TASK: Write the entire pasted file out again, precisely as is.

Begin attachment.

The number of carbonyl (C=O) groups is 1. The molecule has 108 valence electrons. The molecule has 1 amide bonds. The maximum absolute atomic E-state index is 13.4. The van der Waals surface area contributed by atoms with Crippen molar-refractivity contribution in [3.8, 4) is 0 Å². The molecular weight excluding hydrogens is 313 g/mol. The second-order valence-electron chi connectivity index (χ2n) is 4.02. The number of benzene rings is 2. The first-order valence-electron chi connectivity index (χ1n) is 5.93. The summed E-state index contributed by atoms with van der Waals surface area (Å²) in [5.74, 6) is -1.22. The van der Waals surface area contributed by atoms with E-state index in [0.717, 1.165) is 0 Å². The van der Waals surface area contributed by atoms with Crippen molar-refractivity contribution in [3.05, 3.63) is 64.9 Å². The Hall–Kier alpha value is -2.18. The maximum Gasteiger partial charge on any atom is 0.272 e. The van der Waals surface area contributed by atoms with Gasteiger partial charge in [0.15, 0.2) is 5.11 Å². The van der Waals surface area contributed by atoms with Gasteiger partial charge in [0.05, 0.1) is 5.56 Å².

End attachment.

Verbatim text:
The number of carbonyl (C=O) groups is 1. The molecule has 108 valence electrons. The molecule has 1 amide bonds. The maximum absolute atomic E-state index is 13.4. The van der Waals surface area contributed by atoms with Crippen molar-refractivity contribution in [3.8, 4) is 0 Å². The molecular weight excluding hydrogens is 313 g/mol. The second-order valence-electron chi connectivity index (χ2n) is 4.02. The number of benzene rings is 2. The first-order valence-electron chi connectivity index (χ1n) is 5.93. The summed E-state index contributed by atoms with van der Waals surface area (Å²) in [5.74, 6) is -1.22. The van der Waals surface area contributed by atoms with E-state index in [0.717, 1.165) is 0 Å². The van der Waals surface area contributed by atoms with Crippen molar-refractivity contribution in [3.05, 3.63) is 64.9 Å². The Hall–Kier alpha value is -2.18. The maximum Gasteiger partial charge on any atom is 0.272 e. The van der Waals surface area contributed by atoms with Gasteiger partial charge in [0.15, 0.2) is 5.11 Å². The van der Waals surface area contributed by atoms with Gasteiger partial charge in [0.05, 0.1) is 5.56 Å².